We think maybe up to three times that we'll have to do that. One at approximately forty inches away, one at about a foot away, and then one at the six-inch, level away. Where we'll be doing this hand off, back and forth- SVS, the Space Vision System, says that we're within the tolerances. Now we want to take the cameras and verify what we're seeing. Of course the third level is the digital accuracy of what the robotic arm is telling us because it does provide digital data in terms of the "x," "y," and "z" position and the pitch, yaw and roll. But sort of the, the advertised engineering accuracy of those numbers is plus or minus two inches and two degrees, so that's already putting us quite a bit into our tolerance for a successful mating, so we want to be very, very cautious and use all the available cues.

This past June, the STS-91 crew conducted tasks of some upgrades to the shuttle's robot arm which you're going to be using on this mission; can you explain what those improvements are and the impact that you expect they might have on the job you've got to do?

Actually, the upgrade was originally designed, to upgrade the capability of the arm, to grab a mass about nine times greater than it can currently; right now it's constrained to about 65,000 pounds. Certainly, with Zarya being around 45,000 pounds, we didn't necessarily need those upgrades because now we have changed, in our assembly concept, to not use the shuttle's arm to grab on to the space station. However, what it's done is it's provided us kind of a greater control accuracy because it was designed to handle much, much greater masses. Now as we control the arm, with heavy masses in the old arm, and certainly the Zarya falls into that category of one of the heaviest things we've ever, grappled and moved with the robotic arm, it'll give you a finer control. You won't have as many start-up and stopping transients. We used to have something, when you took the brakes off the arm, the arm might move a little bit; that's gone away. So, when we're talking about tolerances on the order of plus or minus two inches and two degrees, like for the Unity installation, we really need that, that tighter controls band. Most of the changes have been, in hardware and firmware, which, controls the software on the arm.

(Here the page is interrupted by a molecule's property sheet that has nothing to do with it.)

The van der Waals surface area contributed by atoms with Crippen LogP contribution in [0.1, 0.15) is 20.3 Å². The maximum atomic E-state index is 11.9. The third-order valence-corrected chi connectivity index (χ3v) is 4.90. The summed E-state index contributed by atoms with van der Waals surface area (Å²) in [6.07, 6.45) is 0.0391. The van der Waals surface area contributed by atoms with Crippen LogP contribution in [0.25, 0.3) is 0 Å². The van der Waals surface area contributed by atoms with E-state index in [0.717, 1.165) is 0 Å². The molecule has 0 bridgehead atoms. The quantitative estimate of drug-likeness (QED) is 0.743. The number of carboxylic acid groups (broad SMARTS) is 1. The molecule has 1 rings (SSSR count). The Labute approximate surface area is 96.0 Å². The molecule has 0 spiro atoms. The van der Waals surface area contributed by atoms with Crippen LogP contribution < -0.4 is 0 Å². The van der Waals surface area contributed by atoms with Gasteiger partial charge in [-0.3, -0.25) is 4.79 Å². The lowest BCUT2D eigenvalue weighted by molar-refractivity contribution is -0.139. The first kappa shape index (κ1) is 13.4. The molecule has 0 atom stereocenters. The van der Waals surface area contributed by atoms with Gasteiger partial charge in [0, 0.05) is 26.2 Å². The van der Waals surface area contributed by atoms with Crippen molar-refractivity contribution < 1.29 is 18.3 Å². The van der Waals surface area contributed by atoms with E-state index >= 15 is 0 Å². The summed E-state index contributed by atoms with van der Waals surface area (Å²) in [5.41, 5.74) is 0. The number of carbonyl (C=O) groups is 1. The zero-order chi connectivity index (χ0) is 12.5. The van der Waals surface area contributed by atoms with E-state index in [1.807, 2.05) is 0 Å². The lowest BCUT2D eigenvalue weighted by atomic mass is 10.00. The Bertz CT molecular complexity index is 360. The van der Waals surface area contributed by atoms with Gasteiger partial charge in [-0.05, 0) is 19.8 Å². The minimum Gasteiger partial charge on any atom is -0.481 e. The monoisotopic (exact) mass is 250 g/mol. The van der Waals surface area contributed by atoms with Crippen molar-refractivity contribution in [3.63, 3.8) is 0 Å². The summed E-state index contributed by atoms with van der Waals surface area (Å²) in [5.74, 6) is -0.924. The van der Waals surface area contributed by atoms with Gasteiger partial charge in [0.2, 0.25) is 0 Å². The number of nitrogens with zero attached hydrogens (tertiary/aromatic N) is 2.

You were the arm operator on your first spaceflight, the retrieval of the EURECA satellite back in 1993…different than what you're going to do now but, again, to the layman's eye, there seem to be some similarities. Talk about the operations of grasping two satellites like that, and how some experience in your own past has helped you prepare for this.